Brian Holbert

Graduation Semester and Year




Document Type


Degree Name

Doctor of Philosophy in Computer Science


Computer Science and Engineering

First Advisor

Manfred Huber


Although the human computer interface continues to evolve by engaging sight, voice, sound, and touch to manipulate the environment, the marriage between mouse and graphic based operating systems remains one of the primary relationships through which we interact with the computer. With the advent of haptics it has become possible to enhance the GUI/mouse relationship with the sense of touch using a haptic mouse, opening new avenues of interaction, in particular for those with disabilities. For the majority of users the mouse is an effective and proven device for human computer interaction. However it is not as well suited for particular groups with physical disabilities, leaving those with disabilities in search of an alternative input device. The haptic mouse can exist as one of those alternatives if an effective interface can be designed that compensates for the disability of the user. An environment has been constructed that uses haptic effects, movement profiles, and a prediction algorithm to improve targeting for a group of users with physical disabilities. The research presented 23 individuals with motor disabilities affecting the arms with varying haptic and non-haptic desktop-like interfaces. Results of the experiments found greatly improved performance for most individuals in the haptic condition over the non-haptic when the target was a known quantity. In conditions where prediction was used to apply the haptic effect, results varied based on proximity to the actual target. Predictions made within two objects of the target resulted in either no effect or improved performance among individuals, while predictions made further than two objects from the target resulted in no effect or decreased performance. Analysis of the prediction algorithm has identified areas where improvement would be possible given the data collected during the experiments with the disabled group. This research concluded with a better understanding of how disabled individuals interact with a haptic computer mouse, Fitts' Law evaluation of the haptic mouse, effectiveness of compound haptic effects, and a new algorithm for predicting targets in a multi-columned multi-rowed environment, that results in improved performance for a group of disabled individuals in a desktop interface using a haptic mouse.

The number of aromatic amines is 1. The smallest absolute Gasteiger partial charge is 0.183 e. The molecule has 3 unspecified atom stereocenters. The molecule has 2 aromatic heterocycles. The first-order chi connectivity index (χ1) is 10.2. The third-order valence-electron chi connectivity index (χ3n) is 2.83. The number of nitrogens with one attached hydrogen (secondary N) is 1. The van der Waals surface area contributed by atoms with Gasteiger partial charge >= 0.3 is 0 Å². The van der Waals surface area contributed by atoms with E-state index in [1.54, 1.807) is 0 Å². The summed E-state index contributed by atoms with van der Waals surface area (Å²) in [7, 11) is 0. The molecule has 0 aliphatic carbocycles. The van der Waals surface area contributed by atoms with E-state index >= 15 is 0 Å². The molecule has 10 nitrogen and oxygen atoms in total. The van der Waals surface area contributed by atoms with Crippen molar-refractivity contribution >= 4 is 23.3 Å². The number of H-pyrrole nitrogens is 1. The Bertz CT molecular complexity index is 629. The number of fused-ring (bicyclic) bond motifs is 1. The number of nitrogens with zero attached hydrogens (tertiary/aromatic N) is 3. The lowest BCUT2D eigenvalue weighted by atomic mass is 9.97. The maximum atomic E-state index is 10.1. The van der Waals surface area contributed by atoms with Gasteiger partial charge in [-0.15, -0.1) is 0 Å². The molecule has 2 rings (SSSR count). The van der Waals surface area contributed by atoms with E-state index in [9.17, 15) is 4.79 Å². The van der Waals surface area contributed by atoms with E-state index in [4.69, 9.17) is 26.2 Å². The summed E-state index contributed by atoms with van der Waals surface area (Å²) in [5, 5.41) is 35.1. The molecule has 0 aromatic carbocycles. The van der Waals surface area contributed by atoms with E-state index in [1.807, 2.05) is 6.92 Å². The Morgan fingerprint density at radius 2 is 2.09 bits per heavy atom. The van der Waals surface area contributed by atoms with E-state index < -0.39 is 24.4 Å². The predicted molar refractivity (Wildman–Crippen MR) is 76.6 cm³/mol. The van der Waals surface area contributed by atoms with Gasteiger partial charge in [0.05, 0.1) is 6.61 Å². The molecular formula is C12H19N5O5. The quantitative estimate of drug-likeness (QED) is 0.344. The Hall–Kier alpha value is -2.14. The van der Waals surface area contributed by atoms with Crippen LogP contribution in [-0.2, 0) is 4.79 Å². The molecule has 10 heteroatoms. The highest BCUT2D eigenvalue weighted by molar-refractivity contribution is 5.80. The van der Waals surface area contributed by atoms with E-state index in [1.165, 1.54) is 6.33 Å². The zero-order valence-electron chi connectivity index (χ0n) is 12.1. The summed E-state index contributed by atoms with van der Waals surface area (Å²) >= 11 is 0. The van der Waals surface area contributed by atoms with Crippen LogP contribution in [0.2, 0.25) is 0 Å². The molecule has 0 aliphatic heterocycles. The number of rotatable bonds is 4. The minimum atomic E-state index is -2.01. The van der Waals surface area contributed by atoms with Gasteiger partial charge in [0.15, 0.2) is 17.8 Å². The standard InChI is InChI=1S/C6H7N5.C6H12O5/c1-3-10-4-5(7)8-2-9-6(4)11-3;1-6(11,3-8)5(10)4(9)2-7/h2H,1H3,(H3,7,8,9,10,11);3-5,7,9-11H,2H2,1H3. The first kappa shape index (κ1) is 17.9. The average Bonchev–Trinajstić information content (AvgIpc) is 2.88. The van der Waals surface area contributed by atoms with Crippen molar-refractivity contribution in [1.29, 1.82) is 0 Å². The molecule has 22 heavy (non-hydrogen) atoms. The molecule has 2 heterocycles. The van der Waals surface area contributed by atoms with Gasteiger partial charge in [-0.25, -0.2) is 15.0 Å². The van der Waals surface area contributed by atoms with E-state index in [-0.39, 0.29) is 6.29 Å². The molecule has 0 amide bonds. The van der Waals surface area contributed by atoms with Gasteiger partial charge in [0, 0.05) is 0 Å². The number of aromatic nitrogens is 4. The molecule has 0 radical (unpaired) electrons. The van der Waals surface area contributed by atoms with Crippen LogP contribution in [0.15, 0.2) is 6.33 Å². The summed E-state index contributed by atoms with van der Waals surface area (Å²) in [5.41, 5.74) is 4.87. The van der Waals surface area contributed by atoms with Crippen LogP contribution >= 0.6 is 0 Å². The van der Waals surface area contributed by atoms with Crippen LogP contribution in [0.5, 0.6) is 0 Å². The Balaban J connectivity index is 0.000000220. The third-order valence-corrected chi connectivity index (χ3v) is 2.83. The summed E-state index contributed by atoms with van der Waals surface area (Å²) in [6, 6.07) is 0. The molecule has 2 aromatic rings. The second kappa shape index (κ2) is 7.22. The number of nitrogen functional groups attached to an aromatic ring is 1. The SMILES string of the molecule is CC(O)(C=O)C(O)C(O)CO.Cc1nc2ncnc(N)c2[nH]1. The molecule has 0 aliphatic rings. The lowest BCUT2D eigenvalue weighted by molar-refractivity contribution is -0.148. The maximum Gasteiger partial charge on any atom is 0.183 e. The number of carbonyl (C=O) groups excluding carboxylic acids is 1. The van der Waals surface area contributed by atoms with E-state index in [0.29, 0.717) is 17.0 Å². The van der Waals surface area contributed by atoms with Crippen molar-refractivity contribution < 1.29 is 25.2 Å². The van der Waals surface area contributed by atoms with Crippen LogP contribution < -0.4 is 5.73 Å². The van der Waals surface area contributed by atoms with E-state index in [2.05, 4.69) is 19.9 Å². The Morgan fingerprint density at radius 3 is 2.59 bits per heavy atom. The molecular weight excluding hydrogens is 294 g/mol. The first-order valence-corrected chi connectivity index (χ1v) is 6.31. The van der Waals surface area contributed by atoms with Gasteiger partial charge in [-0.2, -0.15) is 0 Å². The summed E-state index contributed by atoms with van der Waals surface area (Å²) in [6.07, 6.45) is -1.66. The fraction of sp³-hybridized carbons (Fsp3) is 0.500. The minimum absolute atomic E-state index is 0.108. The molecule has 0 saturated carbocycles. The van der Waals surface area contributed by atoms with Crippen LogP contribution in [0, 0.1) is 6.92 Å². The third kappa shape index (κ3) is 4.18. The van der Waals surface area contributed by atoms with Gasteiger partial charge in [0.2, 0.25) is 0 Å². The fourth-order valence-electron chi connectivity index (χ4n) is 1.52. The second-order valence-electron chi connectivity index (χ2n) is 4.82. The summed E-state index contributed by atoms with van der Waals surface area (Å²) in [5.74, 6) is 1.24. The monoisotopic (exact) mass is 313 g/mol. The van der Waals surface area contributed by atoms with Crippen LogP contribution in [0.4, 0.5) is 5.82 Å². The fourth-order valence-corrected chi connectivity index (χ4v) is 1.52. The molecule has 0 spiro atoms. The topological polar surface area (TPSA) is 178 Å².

Computer Sciences | Physical Sciences and Mathematics


Degree granted by The University of Texas at Arlington